Shlipak proposes that cystatin C, which can cost as little as $17 per test, be added as a method for confirming or staging chronic kidney disease in guidelines that are currently being formulated by nephrologists. Its vital that we have an accurate diagnostic test, because kidney disease does not show symptoms until its too late, when your kidneys have almost failed completely, he said. Being missed by creatinine is an important limitation in our current method of diagnosing kidney disease, said Peralta. Yet, she adds, being falsely identified with kidney disease through inaccurate test results can be disastrous as well. There is fear and psychological stress, particularly in communities of color, where people have a lot of friends and family members who are on dialysis, she noted. You can also be subjected to unnecessary and expensive tests and medications.

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Brown Rice and Cardiovascular Protection

Brown Rice and Angiotensin II

The subaleurone layer of Japanese rice, which is located between the white center of the grain and the brown fibrous outer layer, is rich in oligosaccharides and dietary fibers, making it particularly nutritious. However, when brown rice is polished to make white rice, the subaleurone layer is stripped away and the rice loses some of its nutrients. The subaleurone layer can be preserved in half-milled (Haigamai) rice or incompletely-milled (Kinmemai) rice. These types of rice are popular in Japan because many people there believe they are healthier than white rice.

The Temple team and their colleagues at the Wakayama Medical University Department of Pathology and the Nagaoka National College of Technology Department of Materials Engineering in Japan sought to delve into the mysteries of the subaleurone layer and perhaps make a case for leaving it intact when rice is processed. Because angiotensin II is a perpetrator in such lethal cardiovascular diseases, the team chose to focus on learning whether the subaleurone layer could somehow inhibit the wayward protein before it wreaks havoc.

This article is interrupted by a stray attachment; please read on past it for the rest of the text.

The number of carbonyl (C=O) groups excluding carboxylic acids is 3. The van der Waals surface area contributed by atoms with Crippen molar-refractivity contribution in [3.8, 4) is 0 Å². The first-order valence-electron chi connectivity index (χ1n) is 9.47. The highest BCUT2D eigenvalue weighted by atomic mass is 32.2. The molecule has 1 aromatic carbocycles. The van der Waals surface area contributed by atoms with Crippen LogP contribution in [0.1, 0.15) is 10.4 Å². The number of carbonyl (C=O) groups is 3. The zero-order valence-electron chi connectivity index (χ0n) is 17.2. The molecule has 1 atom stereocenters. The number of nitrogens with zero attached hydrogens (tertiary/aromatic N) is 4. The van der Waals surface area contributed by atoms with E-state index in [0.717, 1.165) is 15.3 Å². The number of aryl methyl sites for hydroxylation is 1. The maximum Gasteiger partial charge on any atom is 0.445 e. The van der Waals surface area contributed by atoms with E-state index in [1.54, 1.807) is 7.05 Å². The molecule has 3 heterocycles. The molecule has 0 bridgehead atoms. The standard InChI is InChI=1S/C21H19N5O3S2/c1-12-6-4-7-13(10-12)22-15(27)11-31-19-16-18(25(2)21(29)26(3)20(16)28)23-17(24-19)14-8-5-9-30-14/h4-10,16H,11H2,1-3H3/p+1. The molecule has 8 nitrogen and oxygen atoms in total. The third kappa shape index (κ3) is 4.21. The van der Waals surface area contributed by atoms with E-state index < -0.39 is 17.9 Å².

First, the team removed the subaleurone tissue from Kinmemai rice. Then they separated the tissue's components by exposing the tissue to extractions of various chemicals such as ethanol, methanol and ethyl acetate. The team then observed how the tissue affected cultures of vascular smooth muscle cells. Vascular smooth muscle cells are an integral part of blood vessel walls and are direct victims of high blood pressure and atherosclerosis.

During their analysis, the team found that subaleurone components that were selected by an ethyl acetate extraction inhibited angiotensin II activity in the cultured vascular smooth muscle cells. This suggests that the subaleurone layer of rice offers protection against high blood pressure and atherosclerosis. It could also help explain why fewer people die of cardiovascular disease in Japan, where most people eat at least one rice-based dish per day, than in the U.S., where rice is not a primary component of daily nutrition.

“Our research suggests that there is a potential ingredient in rice that may be a good starting point for looking into preventive medicine for cardiovascular diseases,” said Dr. Eguchi. “We hope to present an additional health benefit of consuming half-milled or brown rice [as opposed to white rice] as part of a regular diet.”